Three brown suitcases

Julia finds herself spending a lot of time in Monash’s library
A mother migrates with her two children from Vietnam to Australia for a better education, but they soon find it isn’t that easy, writes Alex Chapman.

As Julia Tung unpacks her bag after a 40-hour week at Monash University, Tame Impala’s The Less I Know the Better plays through the thin walls from her brother’s room.

His Dolby speakers shudder at every beat, shaking the pale blue walls as he rushes in and out of his drawers, “have I got my ID, am I going to be late?”

As Ben hurries to get to work on time and Julia settles in for a night of study, they are experiencing one of the largest struggles that an international student can face; finding a balance between working and studying.

Born in Hai Phong, Vietnam, the siblings moved to Australia with their mother, Fei, in 2009.

With Ben translating, Fei reflected on her decision to move to Australia.

Fei wanted for her kids what every mother wants, a chance for a better life, and she decided the best way to achieve this was to leave their home of 33 years.

With father Dûk refusing to leave his job as a surgeon, anticipating a promotion with the building of the Hai Phong International Hospital, Fei packed three ripped brown suitcases with handles bound by electrical tape, and boarded a plane for Melbourne.

“I wanted for them what I never had,” Fei said in Cantonese.

“I never got to go to a good school, I left and started to work too early.”

Ben says that his parents influenced him in very different ways, but got his work ethic from his father.

“It’s just one of those things I grew up thinking I had to do,” Ben says.

“There was never another choice.”

As Ben leaves for Crown Melbourne where he works as a dealer, Julia stays home to study for an upcoming economics exam.

Almost two-thirds of 160 international students from Swinburne, RMIT and Monash University indicated in an online survey conducted for this report believe their grades would improve if they weren’t working part time as well.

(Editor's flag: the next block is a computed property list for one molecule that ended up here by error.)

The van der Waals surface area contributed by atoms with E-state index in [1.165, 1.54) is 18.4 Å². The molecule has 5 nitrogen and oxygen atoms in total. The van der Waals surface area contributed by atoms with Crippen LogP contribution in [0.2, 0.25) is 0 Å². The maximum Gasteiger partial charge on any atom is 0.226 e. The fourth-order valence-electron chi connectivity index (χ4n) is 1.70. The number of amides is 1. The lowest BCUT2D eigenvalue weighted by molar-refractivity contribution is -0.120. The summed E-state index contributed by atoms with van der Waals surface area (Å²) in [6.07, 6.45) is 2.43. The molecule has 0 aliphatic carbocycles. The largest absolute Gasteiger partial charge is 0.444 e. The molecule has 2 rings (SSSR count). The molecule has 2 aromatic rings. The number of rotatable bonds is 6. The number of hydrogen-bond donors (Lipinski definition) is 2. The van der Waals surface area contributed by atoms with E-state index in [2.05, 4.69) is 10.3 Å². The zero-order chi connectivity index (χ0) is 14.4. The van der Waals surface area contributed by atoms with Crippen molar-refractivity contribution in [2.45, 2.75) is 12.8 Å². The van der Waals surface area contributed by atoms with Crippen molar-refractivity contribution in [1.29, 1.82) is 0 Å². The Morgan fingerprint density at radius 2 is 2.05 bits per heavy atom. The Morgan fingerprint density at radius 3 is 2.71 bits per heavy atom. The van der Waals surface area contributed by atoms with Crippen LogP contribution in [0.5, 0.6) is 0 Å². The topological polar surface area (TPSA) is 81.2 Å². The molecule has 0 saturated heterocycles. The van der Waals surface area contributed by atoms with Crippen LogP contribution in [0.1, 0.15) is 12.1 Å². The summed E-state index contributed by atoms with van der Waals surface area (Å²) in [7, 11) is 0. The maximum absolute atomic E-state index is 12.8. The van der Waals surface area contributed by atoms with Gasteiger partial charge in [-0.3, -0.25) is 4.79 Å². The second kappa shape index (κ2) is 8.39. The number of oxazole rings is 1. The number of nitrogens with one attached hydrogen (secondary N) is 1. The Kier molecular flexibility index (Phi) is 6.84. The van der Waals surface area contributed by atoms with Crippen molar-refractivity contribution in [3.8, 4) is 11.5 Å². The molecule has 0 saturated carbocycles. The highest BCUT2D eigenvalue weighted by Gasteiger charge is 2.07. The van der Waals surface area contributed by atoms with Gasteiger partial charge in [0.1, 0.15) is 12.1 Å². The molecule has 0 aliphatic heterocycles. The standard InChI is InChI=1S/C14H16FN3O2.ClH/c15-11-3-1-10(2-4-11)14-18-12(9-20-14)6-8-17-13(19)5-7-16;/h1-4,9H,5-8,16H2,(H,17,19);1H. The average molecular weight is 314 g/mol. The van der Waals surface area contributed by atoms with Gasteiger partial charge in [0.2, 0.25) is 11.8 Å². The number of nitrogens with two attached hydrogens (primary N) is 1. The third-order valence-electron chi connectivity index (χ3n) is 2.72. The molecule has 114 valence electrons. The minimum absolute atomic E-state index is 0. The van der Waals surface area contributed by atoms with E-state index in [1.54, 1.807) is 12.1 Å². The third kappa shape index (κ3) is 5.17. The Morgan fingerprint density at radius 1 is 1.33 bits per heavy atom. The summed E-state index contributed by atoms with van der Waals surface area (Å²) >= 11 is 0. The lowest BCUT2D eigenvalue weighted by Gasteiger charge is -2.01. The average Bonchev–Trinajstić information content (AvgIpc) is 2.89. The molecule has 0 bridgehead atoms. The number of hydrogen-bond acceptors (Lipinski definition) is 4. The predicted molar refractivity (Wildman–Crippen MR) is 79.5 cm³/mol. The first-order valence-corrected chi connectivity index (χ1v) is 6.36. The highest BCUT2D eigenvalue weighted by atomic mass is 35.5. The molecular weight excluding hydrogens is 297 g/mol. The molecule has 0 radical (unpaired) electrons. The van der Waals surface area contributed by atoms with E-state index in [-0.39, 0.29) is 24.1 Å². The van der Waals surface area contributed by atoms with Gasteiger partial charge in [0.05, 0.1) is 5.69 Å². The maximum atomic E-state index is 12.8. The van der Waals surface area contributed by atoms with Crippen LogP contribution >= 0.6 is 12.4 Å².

In her room, where her One Direction posters are lit up by a desk lamp, Julia says, “I just figure that if I do the hard work in school now, I can do the easy work later on.”

Julia says she can spend up to 60 hours every week studying between school and her home in East Moorabbin.

“It can be really hard.

“But I have to think about my future and a family and all the cool things I’m going to do, and that makes it a little bit easier to cope.”

While finishing their final year of high school in 2012, Ben and Julia both worked weekends in a café where Fei does the bookkeeping.

Ben and Julia agree this was a turning point in their working lives, but for very different reasons.

Ben decided that he could manage a working schedule alongside his class timetable while Julia did not.

Ben now works three overnight shifts a week, as well as three days at Melbourne University, where he studies commerce.

“Everything has a great way of slotting into place,” Ben says.

“Going to work isn’t like a chore for me, it’s a social thing and I get a bit of money to spend on the side.”

However, Ben wasn’t always as fortunate, as he found out in his brief stint with Deliveroo, a food delivery service, earlier in 2016.

The 7-Eleven pay scandal in which international workers, particularly students, were paid half the minimum wage and threatened with deportation if they complained, has been heavily scrutinised since its emergence to the public in 2015.

Because of this, companies have to be cautious when hiring international students, but there are still issues according to Ben.

Catching the train to Richmond and riding his bike around, delivering food to offices and apartments for Deliveroo, Ben was hoping to make enough to save up and move into his own apartment.

He was disappointed when the wages were mostly based on numbers of deliveries since wasn’t able to drive.

“I think a lot of people from overseas would struggle to earn a decent wage doing that, they’re too cautious to drive and that really cuts down the number of deliveries you can do.”

Ben thought he was getting a good deal when he was told he’d get paid to exercise, saying it was “too good to be true.”

Ben left Deliveroo a week after starting when he was hit by a speeding driver at 11 p.m. on a Thursday night.

He likes showing off the sling he wore for nine weeks, and says it reminds him to be thankful that he’s “better cared for” now.

“I’m one of the lucky ones,” he says.

“A lot of the friends I made in high school are getting ripped off in fast food and places, but I guess I just got lucky and stayed away from that.”

Olivia Doyle, one of Swinburne’s International Student Advisers, specialises in employability and says she tends to agree with Ben’s perspective.

“If they’re working part-time and studying, whether it’s McDonalds or Coles or whatever, that’s great.

“Clearly, there is the burden of financial stress, but there’s a great network of support of teachers and counsellors.
“It’s about developing employability skills for employers, working in a team, communicating with the public, even just showing up on time.”

And so, returning to Fei, I asked if she regretted anything.

She looked to her son for a translation and smiled when she got it, saying in English,


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